Tuesday, July 24, 2007

Clerics downplay papal controversy

Every summer before popes go on vacation, they traditionally clear their desks of all pressing issues.

Before Pope Benedict XVI left for three weeks in the Italian Alps, he dropped a bombshell of a document that has theologians, scholars, clerics, and laypersons wringing their hands and wrestling with his words.

All Christian traditions except Roman Catholicism have “defects,” “wounds,” or are not true churches, according to the controversial document from the Vatican’s Congregation for the Doctrine of the Faith that was personally approved by the Pope before its July 10 release.

Some Protestant clerics and Catholic theologians have described the statement as unnecessarily negative, but also one whose terminology has been widely misunderstood outside of academia.

“To understand Pope Benedict, you must remember that in his heart he is a German academic,” said the Rev. ThomasReese, a Jesuit priest at Woodstock Theological Center at Georgetown University in Washington.

“Benedict is a very smart scholar, but he does not have a politically sensitive bone in his body.”

Indeed, the Pontiff’s lack of political savvy was apparent in September when he set off an international firestorm by quoting, during an academic lecture, a 14th century Byzantine emperor as saying that Islam was “spread by the sword.”

He later apologized, saying he was “deeply sorry” that Muslims were offended and the quote did not “in any way express my personal thought.”

The Rev. Thomas Reese, left, says Benedict is no politician. Richard Gaillardetz says the Pope has done a poor job of summarizing ‘a complex aspect of Catholic teaching.’

A complex subjectRichard Gaillardetz, professor of Catholic studies at the University of Toledo, called the latest Vatican document “unfortunate inasmuch as it tries to summarize a very complex aspect of Catholic teaching and does a poor job of it.”

For example, he said, the use of the word “defect” in the Vatican document is a reference to “some objective aspects of the church that Catholics think are very important, things like Scripture, apostolic succession, the papacy, the seven sacraments, etc.”

Although the Pope said other Christian traditions “suffer from defects” because they lack these objective elements, he acknowledged that “they still belong to the body of Christ and God is active within their communities,” Mr. Gaillardetz noted.

Father Reese said in a newsletter that he thinks Pope Benedict felt it necessary to address these issues because he is concerned that Catholics “are beginning to think that all churches are the same.”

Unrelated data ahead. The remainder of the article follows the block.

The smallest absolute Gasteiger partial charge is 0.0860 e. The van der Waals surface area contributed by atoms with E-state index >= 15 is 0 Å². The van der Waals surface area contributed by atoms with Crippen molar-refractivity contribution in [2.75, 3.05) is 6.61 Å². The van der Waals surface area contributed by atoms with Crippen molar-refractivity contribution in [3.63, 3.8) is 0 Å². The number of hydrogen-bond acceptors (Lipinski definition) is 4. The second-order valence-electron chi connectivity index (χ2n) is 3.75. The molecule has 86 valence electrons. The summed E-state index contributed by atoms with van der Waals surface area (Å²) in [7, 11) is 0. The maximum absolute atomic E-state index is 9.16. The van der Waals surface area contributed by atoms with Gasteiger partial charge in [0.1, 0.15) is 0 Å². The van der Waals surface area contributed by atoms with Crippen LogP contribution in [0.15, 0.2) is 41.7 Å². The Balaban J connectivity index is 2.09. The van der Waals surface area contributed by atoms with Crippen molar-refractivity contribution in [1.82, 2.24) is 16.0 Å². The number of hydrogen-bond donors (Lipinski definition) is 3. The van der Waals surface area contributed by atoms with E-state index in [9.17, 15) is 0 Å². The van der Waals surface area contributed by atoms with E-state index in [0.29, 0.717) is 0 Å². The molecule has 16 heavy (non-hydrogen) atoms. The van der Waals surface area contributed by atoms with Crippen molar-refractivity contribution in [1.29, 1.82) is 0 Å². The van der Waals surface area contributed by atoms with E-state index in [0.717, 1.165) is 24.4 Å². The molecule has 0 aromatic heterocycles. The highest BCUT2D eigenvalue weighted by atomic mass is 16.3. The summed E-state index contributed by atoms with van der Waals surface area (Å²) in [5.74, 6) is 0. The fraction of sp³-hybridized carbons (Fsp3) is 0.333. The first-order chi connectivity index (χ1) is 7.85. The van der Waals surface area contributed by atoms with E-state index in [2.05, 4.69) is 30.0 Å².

Upholding Vatican II

The Vatican document, titled “Responses to Some Questions Regarding Certain Aspects of the Doctrine of the Church,” was written in the form of responses to five questions, starting with “Did the Second Vatican Council change the Catholic doctrine on the church?”

The answer given is that Vatican II “neither changed nor intended to change this doctrine, rather it developed, deepened, and more fully explained it.”

“It is important to note that the recent document repeats and upholds what the Second Vatican Council taught theologically about the nature of the church,” said Bishop Leonard Blair of the Toledo Catholic Diocese, which has 325,000 members in 19 counties.

“Far from undermining ecumenism, this theology continues to be the fruitful basis of ecumenical dialogue.”

Mr. Gaillardetz said the Second Vatican Council, which met from 1962 to 1965, “tried to focus on the positive, stressing the beliefs and practices that Catholics shared with other Christians.”

The latest document does not change Vatican II’s assertion that “non-Catholic Christians can experience God’s saving action through the faithful practice of their own Christian faith,” Mr. Gaillardetz said by e-mail from St. Louis, where he is teaching this summer.

“Indeed, Vatican II also taught that non-Christians, whether they belong to some other great religious tradition, e.g. Judaism, Islam, Buddhism, or Hinduism, or whether they simply be men and women of good will, may also be saved ‘in ways made known only to God.’”

‘A distraction’

Bishop Bruce Ough of the West Ohio Conference of the United Methodist Church called it “unfortunate” that information intended for Catholic audiences has made headlines in the mainstream media.

“It has been a distraction,” Bish-op Ough said. “It was a technical statement made in part to try to correct some misunderstandings within the Roman Catholic faith about their understanding of the church.”